Researchers know more and more about the way the nervous system communicate and are capable of flanking it, and replace some faulty connections, with the help of a computer to modulate electrical impulses.
However, our body is soft and tissues continuously move, stretch, compress. Inserting a rigid implant, such as one made of wires to bring the signals to the right spot, works only for a limited amount of time and often may cause a damage to the target and surrounding tissues.
Here comes the result from the Ecole Polytechnique Federal de Lausanne: a bendable implant with the same degree of softness of the "durra madre", the tissue covering our brain.
Gregoire Courtine, one of the lead researchers, was able to insert an implant in the damaged spinal cord of a rat restoring its walking (that was stopped by an interruption to the nerves in the spine) but after a while the implant failed because its rigidity was not capable of withstanding the movement of the surrounding tissues.
By teaming up with Stephanie Lacoure, and electrical engineer, they were able to create a soft silicon based implant, called e-dura, containing stretchable gold wires, rubbery electrodes flecked with platinum and microtubes to dispense drugs.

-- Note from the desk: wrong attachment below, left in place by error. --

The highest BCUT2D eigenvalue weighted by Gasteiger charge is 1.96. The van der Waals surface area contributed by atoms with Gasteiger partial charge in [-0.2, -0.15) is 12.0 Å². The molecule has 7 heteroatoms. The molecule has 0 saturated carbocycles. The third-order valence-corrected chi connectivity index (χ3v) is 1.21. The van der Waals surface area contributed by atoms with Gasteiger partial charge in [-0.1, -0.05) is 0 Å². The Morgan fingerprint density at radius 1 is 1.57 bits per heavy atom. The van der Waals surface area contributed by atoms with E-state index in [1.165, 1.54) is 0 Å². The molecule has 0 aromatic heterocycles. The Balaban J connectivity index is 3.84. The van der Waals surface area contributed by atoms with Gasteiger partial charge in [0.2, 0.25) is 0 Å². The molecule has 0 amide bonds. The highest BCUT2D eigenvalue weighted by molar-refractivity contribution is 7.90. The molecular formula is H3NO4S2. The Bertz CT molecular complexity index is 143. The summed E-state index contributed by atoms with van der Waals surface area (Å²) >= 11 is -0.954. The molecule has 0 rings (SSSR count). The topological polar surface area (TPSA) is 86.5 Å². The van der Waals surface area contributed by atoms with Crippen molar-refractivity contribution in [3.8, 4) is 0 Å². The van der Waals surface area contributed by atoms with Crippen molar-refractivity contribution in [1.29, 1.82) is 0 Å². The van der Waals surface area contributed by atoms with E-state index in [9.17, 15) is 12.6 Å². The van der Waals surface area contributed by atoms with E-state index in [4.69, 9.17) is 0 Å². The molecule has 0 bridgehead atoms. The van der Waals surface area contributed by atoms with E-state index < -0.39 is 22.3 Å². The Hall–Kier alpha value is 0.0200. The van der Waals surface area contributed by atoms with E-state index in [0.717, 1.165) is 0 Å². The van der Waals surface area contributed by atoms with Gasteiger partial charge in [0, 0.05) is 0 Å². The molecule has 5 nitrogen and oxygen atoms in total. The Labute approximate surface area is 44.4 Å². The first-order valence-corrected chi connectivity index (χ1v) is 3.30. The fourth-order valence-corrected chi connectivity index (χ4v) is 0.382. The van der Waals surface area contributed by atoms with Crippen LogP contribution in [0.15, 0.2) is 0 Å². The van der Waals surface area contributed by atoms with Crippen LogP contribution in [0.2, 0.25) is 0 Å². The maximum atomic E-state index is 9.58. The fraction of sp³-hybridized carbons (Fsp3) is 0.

They tested the new implant on rats with damaged spine and after two months they saw a very good acceptance of the implant by tissue.
Clearly the ultimate goal of this research is to restore a damaged spine in humans, but there is still a long way to go.
Electrical stimulation made possible by the implant, as shown by the rats, can send signals to interrupted nerves but these are not specific signals. The electrical stimulation affects many nerve fibres at a time and you don't get a proper message across. Your legs wold move but not in the coordinated way that is required to walk. To do that much more work is needed and technologies like protonic chips are needed. These allows communication using ions, not electrons, and ions can be directed to specific cells without impacting surrounding ones.
In spite of the huge difficulties I am confident that it is just a matter of time, that possibly in the next decade we will be able to repair spinal injuries as we are repairing a broken femur today.